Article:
10. 10.Remove eggs with a slotted spoon and cool on racks.

  11. 11.When they can be handled, coat lightly with olive (or other edible) oil and polish with paper toweling.

  12. 12.Refrigerate until time to use.

Tips:

  1. 1.Save onion skins in a plastic bag in the refrigerator until ready to use.

  2. 2.Do not use any porous (wood, ceramic, plastic, etc.) materials as they can be colored by the dye.

  3. 3.If stainless cookware and utensils get colored by the dye, wash with regular detergent and a small amount of chlorine. Rinse very well.





Modern day krashanky


___________

  1. 1.The nineteenth-century ethnographer O. Tereshchenko left this description of the Velykden feast: “In Ukraine, people celebrate Velykden in a merrier and richer fashion than they do in the in Russia. Pasky are lined up on the table with a willow twig stuck into each one and a wax candle fixed on top; there are bowls filled with Easter eggs painted yellow, blue, and red; a roasted pig sits in the centre of the table with a horseradish in its mouth; vegetables and parsley and other green things are placed on both sides of it as well as roasted geese, turkey, ham, sausage, lard, black bread, sweetmeats, cheese, a carafe of horilka (vodka), nastoyanky and nalyvky (alcoholic drinks made at home from fruit and berries). The table is so laden with food it sags in the middle; the celebrations may continue for several days.”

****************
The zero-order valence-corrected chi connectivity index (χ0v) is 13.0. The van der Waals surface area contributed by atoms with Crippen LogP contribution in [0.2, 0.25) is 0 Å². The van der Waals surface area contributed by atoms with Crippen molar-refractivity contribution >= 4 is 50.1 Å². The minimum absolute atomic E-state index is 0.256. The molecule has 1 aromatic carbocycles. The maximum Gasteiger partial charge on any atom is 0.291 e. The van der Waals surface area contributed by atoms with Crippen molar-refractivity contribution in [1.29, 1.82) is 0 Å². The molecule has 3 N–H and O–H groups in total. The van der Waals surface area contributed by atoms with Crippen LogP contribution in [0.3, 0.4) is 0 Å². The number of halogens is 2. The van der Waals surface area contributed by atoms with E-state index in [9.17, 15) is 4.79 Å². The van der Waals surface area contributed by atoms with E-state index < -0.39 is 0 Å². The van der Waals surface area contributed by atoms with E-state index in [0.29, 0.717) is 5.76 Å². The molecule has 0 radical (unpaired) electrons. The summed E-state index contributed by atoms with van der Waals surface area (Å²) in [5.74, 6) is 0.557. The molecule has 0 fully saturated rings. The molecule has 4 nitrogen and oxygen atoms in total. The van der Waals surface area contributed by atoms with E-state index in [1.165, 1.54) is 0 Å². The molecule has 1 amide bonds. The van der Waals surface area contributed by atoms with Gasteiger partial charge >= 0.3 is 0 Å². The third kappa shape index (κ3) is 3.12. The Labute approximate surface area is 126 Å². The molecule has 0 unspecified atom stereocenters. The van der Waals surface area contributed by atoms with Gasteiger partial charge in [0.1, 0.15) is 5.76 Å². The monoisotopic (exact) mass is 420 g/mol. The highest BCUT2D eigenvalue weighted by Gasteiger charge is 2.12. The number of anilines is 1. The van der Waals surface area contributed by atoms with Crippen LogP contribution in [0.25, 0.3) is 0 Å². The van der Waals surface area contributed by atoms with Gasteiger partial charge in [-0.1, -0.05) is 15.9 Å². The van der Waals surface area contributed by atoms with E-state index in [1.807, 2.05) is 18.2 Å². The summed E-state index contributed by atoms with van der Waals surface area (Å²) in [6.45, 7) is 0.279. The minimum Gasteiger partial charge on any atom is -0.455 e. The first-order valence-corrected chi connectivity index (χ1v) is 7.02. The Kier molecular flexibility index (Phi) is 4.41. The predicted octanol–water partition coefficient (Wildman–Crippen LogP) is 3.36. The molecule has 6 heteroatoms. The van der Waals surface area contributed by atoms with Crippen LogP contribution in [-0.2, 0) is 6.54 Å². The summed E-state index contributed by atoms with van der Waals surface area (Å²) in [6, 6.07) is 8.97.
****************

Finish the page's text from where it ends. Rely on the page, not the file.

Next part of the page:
2. 2.At home, after the blessing of the basket, the hostess of the house would put a krashanka into a basin filled with water and the children would wash their faces with this water “to be healthy and strong.” Girls, who washed their faces with this water, hoped it would help them to be beautiful. Performing this ablution, the girl might say, “I wish I were as krasna (beautiful) as this krashanka.